ER Editor: The question must be asked – was this part of the plan all along? Has it been yet another aspect of the scheme to destroy national economies and put them under the total economic control of the global bodies, as revealed recently by Belarusian president Aleksandr Lukashenko over the covid crisis? (see World Bank/IMF Exposed: COVID Aid Conditional On Imposing Extreme Lockdowns, Curfews) Or is this simply a few greedy law firms?
The Guardian article of August 15, 2020 is referenced below, Global firms expected to sue UK for coronavirus losses. Of note:
Governments around the world – including the UK – face a wave of lawsuits from foreign companies who complain that their profits have been hit by the pandemic.
Webinars and presentations shared with clients reveal that leading global law firms anticipate governments around the world will soon face claims over their response to the Covid-19 crisis. The actions are being brought under investor state dispute settlement (ISDS) clauses which are embedded in trade and investment agreements and allow foreign investors and firms to sue other countries’ governments.
The claims are heard in highly secretive ad hoc tribunals before a panel of three judges. Often it is not apparent that a case is being brought until the panel sits.
More than 600 civil society groups in 90 countries have written an open letter sounding the alarm. Signatories include Oxfam, Friends of the Earth, the International Trade Union Confederation (ITUC), SumOfUs and Global Justice Now. They warn at a “time when government resources are stretched to the limit in responding to the crisis, public money should not be diverted from saving lives, jobs and livelihoods into paying ISDS awards or legal fees to fight a claim”.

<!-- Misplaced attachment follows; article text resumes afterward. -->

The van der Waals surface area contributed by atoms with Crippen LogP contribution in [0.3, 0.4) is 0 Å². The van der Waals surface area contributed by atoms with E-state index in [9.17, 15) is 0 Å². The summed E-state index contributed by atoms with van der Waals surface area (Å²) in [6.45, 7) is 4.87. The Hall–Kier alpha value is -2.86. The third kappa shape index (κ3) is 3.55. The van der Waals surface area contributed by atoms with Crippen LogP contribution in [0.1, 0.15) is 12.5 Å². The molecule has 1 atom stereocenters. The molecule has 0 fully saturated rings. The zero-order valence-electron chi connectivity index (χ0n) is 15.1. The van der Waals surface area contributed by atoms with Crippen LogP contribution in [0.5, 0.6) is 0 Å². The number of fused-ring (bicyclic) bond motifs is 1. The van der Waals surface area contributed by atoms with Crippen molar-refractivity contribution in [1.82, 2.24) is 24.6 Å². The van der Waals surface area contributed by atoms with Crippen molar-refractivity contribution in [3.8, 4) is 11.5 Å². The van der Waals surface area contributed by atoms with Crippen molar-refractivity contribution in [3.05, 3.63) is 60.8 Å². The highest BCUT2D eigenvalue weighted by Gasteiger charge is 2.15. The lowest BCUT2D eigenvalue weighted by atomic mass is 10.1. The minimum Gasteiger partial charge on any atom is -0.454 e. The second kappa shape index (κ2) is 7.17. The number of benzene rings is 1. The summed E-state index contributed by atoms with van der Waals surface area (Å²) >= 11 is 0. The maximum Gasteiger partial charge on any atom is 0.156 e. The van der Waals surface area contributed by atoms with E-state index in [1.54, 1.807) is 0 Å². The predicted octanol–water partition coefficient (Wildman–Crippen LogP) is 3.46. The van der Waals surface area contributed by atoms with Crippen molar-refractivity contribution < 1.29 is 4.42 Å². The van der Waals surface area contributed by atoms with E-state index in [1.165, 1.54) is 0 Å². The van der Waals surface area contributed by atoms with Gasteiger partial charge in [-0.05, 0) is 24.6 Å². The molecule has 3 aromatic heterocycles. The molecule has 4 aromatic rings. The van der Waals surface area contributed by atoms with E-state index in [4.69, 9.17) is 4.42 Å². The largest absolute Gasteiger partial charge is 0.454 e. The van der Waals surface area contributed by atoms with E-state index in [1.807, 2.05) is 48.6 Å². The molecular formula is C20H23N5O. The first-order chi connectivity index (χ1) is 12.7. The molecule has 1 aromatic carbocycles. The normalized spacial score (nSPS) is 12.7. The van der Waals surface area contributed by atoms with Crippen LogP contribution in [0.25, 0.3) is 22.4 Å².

Blaylock added: “Why would a corporation sue? It seems so unreasonable, yet when you read the material from the law firms, to them it’s completely normal and they are expecting this to happen. They recognise there are incredibly valid public health needs, but they also understand that these courts are designed only to look at the interests of investors.”
It’s just business. While we count lawyers among some of our kindest personal friends, this article does beg the joke, What do you call 300 lawyers at the bottom of the ocean?
A good start.
We also recommend this piece from May 2020 by Corporate Europe Observatory, titled Cashing in on the pandemic: how lawyers are preparing to sue states over COVID-19 response measures.
The article below is a translation of a piece from online French journal Marianne.
Multinationals plan to sue states for Covid-19 related losses
Business law firms are pushing for multinationals to attack states for losing revenue during lockdown. It must be said that by signing free trade agreements and by committing themselves not to disrupt the proper functioning of the free market, the states are giving the stick to be beaten.
Fatcats! Multinational companies are thinking about holding governments accountable for taking action against the coronavirus that would have harmed their business. The last straw. Indeed, many have been heavily supported in recent months by the public authorities with cuts, or even cancellation of charges and taxes to cope with the pandemic, not to mention massive plans to support certain sectors … Weary, it would be all the fault of the States. All over the world, they will therefore be taking legal action, hoping to recover billions.
“The number of these lawsuits could be unprecedented and could impose considerable financial burdens on governments already burdened by devastating health and economic crises,” warned more than 600 NGOs from 90 countries on June 23. “Measures taken to restrict the activities of companies to limit the spread of the virus, to mobilize private hospitals, to force companies to produce certain emergency medical goods, to allow households to postpone or cancel payments of rents or housing loans, to prevent foreign investors from buying up companies, to guarantee access to drinking water or medicines, etc. could be affected” by these complaints, the NGOs feared.
CRIME-FIGHTING LAW FIRMS
An article in the Guardian of August 15 corroborates their statement. The newspaper reports that British law firms such as Reed Smith, Ropes & Gray and Alston & Bird are multiplying video-conferences to incite their international investor clients to attack states that have taken restrictive measures causing them economic harm. “Given the global scale of losses linked to the coronavirus, multinationals will be tempted to attack states,” says Romain Dupeyré, an arbitration lawyer associated with the law firm DWF.